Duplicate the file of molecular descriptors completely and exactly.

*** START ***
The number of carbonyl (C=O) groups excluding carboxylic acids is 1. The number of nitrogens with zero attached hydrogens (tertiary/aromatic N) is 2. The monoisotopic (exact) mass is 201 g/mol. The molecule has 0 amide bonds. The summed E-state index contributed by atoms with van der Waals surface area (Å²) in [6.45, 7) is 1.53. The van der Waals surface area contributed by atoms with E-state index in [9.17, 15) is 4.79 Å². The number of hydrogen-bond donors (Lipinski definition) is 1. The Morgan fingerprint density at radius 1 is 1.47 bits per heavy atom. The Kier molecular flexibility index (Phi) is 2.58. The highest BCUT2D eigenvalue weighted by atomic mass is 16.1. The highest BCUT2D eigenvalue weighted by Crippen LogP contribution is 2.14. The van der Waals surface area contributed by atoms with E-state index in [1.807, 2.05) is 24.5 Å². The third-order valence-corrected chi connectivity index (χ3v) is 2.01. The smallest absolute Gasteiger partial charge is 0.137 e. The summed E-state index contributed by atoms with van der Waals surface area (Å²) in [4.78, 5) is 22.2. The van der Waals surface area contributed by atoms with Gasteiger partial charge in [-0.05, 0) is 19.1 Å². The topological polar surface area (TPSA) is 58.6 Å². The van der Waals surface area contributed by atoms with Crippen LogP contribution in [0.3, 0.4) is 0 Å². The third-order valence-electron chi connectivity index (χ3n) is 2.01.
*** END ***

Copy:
The number of carbonyl (C=O) groups excluding carboxylic acids is 1. The number of nitrogens with zero attached hydrogens (tertiary/aromatic N) is 2. The monoisotopic (exact) mass is 201 g/mol. The molecule has 0 amide bonds. The summed E-state index contributed by atoms with van der Waals surface area (Å²) in [6.45, 7) is 1.53. The van der Waals surface area contributed by atoms with E-state index in [9.17, 15) is 4.79 Å². The number of hydrogen-bond donors (Lipinski definition) is 1. The Morgan fingerprint density at radius 1 is 1.47 bits per heavy atom. The Kier molecular flexibility index (Phi) is 2.58. The highest BCUT2D eigenvalue weighted by atomic mass is 16.1. The highest BCUT2D eigenvalue weighted by Crippen LogP contribution is 2.14. The van der Waals surface area contributed by atoms with E-state index in [1.807, 2.05) is 24.5 Å². The third-order valence-corrected chi connectivity index (χ3v) is 2.01. The smallest absolute Gasteiger partial charge is 0.137 e. The summed E-state index contributed by atoms with van der Waals surface area (Å²) in [4.78, 5) is 22.2. The van der Waals surface area contributed by atoms with Gasteiger partial charge in [-0.05, 0) is 19.1 Å². The topological polar surface area (TPSA) is 58.6 Å². The van der Waals surface area contributed by atoms with Crippen LogP contribution in [0.3, 0.4) is 0 Å². The third-order valence-electron chi connectivity index (χ3n) is 2.01.